The Bemidji area is in the middle of the hottest part of the summer, with highs in the 80s still prominent in the extended forecast.
The historical average temperatures in the Bemidji area indicate the warmest part of the year is usually between the middle of July and the middle of August, so try to enjoy it while it lasts.
Once we reach the last half of August, summer is usually past its peak and heading into late summer and early fall. These are the days we need to remember when the temperatures are 20 degrees below zero this winter.
The surface water temperatures in the lakes are also peaking in the Bemidji area. Most of the local lakes now have surface water temperatures in the upper 70s, which is about as warm as water temperatures get in the Bemidji area.
Surface water temperatures may spike into the low 80s during hot calm days, but the temperatures cool off again overnight.
Morning surface water temperatures seldom exceed 80 degrees in the Bemidji area for any length of time. If that does happen, the chances for a “summer-kill” of fish increases dramatically.
The most susceptible species of fish to summer-kill are the cold water species. These species include tulibees, whitefish, suckers and eelpout, but they are not the only species of fish affected by hot water temperatures.
Any fish that gets caught and released when the water is this warm has to recover fast enough to resume normal feeding patterns before they burn up all of their reserves and get too weak to recover.
Muskies have higher delayed mortality rates during the heat of summer because they give up most of their energy they have in the fight, especially if they get caught on lighter line and have an extended battle.
Anglers targeting muskies usually use heavy enough tackle to land the fish more quickly, which gives the muskies a higher chance for survival when they are released quickly.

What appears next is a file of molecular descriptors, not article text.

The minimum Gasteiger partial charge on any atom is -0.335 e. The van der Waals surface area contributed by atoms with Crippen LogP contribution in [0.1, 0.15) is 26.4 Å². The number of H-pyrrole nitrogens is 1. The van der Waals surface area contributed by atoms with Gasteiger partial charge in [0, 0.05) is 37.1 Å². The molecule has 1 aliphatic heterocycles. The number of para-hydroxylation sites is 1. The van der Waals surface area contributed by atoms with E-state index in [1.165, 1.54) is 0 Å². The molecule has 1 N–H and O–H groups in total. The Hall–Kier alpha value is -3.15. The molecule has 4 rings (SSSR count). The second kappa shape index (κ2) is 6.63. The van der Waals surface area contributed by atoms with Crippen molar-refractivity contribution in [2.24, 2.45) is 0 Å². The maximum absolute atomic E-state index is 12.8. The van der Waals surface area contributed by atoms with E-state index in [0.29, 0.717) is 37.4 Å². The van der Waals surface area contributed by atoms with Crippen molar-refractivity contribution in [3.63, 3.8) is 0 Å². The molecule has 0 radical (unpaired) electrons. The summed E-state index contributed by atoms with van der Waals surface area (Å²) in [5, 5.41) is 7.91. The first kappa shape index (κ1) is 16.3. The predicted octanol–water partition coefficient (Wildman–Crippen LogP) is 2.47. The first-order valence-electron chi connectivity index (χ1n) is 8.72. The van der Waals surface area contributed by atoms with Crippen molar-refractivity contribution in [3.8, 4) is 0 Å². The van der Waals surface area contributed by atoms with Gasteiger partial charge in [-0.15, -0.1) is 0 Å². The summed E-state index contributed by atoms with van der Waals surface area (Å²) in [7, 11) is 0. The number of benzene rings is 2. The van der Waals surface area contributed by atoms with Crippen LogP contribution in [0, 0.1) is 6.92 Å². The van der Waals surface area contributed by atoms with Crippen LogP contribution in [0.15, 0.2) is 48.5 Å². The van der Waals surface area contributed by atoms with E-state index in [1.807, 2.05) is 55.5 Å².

Anglers should do everything they can to minimize the amount of time they hold any fish out of the water when the water temperatures are this high. The goal should be to get the fish back in the water as quickly as possible with minimal damage from being hooked to increase their chances for survival.
It doesn’t do much good to release fish if they don’t survive the encounter. Anglers should also consider keeping fish to eat that they don’t think have a good chance to survive.
Anglers also need to embrace eating more northern pike, especially the smaller fish that are excellent to eat as long as the bones are removed.
Learning how to boneless fillet pike is worth the effort and will insure anglers have plenty of fish to eat even if they aren’t able to catch enough walleyes for a meal. It will also help the lakes avoid becoming over populated by small pike, which is not good for any of the fish living in the lake.
Many walleye anglers have been using spinner rigs during the day to cover water and try to locate pods of active fish. Anglers can use live bait rigs or jigs during low light periods when walleyes tend to be more active.
The weight of sinker anglers use on spinner rigs depends on how deep anglers are fishing. The goal is to keep about a 45-degree angle on the line and avoid having to let out too much line to stay close to the bottom.
Leeches and nightcrawlers both work on spinner rigs, but many anglers prefer using leeches on lakes with lots of smaller perch to avoid the constant pecking that happens when using night crawlers in those lakes. Anglers can also try minnows or plastics on spinner rigs, with both working well in some situations.
Muskie anglers have been seeing less follows and catching more fish since the lakes “greened-up” from an algae bloom. Using lures that add more sound and flash will help the muskies locate anglers baits when the visibility in the water is limited.
Nelson runs the Bemidji Area Lakes Guide Service. He can be contacted firstname.lastname@example.org